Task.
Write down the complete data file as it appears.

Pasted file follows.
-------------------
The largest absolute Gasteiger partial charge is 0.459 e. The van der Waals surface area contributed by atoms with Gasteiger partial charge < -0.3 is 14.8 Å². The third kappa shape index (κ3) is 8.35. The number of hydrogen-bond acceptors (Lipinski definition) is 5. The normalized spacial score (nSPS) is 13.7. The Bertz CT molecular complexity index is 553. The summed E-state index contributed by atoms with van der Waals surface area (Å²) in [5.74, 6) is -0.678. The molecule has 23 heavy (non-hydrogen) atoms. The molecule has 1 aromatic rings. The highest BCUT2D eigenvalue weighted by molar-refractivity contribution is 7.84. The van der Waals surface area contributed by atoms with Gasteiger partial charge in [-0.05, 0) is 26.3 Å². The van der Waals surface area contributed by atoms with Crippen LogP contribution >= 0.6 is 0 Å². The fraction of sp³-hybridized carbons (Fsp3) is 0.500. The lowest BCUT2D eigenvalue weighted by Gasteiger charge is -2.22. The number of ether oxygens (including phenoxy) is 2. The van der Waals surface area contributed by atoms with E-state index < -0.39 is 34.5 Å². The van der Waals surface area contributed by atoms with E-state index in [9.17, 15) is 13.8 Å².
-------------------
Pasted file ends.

The largest absolute Gasteiger partial charge is 0.459 e. The van der Waals surface area contributed by atoms with Gasteiger partial charge < -0.3 is 14.8 Å². The third kappa shape index (κ3) is 8.35. The number of hydrogen-bond acceptors (Lipinski definition) is 5. The normalized spacial score (nSPS) is 13.7. The Bertz CT molecular complexity index is 553. The summed E-state index contributed by atoms with van der Waals surface area (Å²) in [5.74, 6) is -0.678. The molecule has 23 heavy (non-hydrogen) atoms. The molecule has 1 aromatic rings. The highest BCUT2D eigenvalue weighted by molar-refractivity contribution is 7.84. The van der Waals surface area contributed by atoms with Gasteiger partial charge in [-0.05, 0) is 26.3 Å². The van der Waals surface area contributed by atoms with Crippen LogP contribution >= 0.6 is 0 Å². The fraction of sp³-hybridized carbons (Fsp3) is 0.500. The lowest BCUT2D eigenvalue weighted by Gasteiger charge is -2.22. The number of ether oxygens (including phenoxy) is 2. The van der Waals surface area contributed by atoms with E-state index < -0.39 is 34.5 Å². The van der Waals surface area contributed by atoms with E-state index in [9.17, 15) is 13.8 Å².